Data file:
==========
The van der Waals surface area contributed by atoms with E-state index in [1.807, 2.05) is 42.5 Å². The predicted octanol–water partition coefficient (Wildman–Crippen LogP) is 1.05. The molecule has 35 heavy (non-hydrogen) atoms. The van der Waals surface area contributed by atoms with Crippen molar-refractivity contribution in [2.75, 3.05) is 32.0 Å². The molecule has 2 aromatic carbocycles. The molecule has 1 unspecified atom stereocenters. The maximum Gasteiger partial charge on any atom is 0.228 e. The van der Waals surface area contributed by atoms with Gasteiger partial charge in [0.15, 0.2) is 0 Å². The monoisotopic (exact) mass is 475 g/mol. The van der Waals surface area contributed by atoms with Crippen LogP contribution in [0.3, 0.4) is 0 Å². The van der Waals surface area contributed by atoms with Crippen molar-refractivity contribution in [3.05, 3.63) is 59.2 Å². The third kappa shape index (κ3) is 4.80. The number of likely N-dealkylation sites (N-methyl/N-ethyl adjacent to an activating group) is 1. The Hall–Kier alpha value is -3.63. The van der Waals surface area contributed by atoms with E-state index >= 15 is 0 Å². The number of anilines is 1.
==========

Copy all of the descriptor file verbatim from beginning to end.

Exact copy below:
The van der Waals surface area contributed by atoms with E-state index in [1.807, 2.05) is 42.5 Å². The predicted octanol–water partition coefficient (Wildman–Crippen LogP) is 1.05. The molecule has 35 heavy (non-hydrogen) atoms. The van der Waals surface area contributed by atoms with Crippen molar-refractivity contribution in [2.75, 3.05) is 32.0 Å². The molecule has 2 aromatic carbocycles. The molecule has 1 unspecified atom stereocenters. The maximum Gasteiger partial charge on any atom is 0.228 e. The van der Waals surface area contributed by atoms with Gasteiger partial charge in [0.15, 0.2) is 0 Å². The monoisotopic (exact) mass is 475 g/mol. The van der Waals surface area contributed by atoms with Crippen LogP contribution in [0.3, 0.4) is 0 Å². The van der Waals surface area contributed by atoms with Crippen molar-refractivity contribution in [3.05, 3.63) is 59.2 Å². The third kappa shape index (κ3) is 4.80. The number of likely N-dealkylation sites (N-methyl/N-ethyl adjacent to an activating group) is 1. The Hall–Kier alpha value is -3.63. The van der Waals surface area contributed by atoms with E-state index >= 15 is 0 Å². The number of anilines is 1.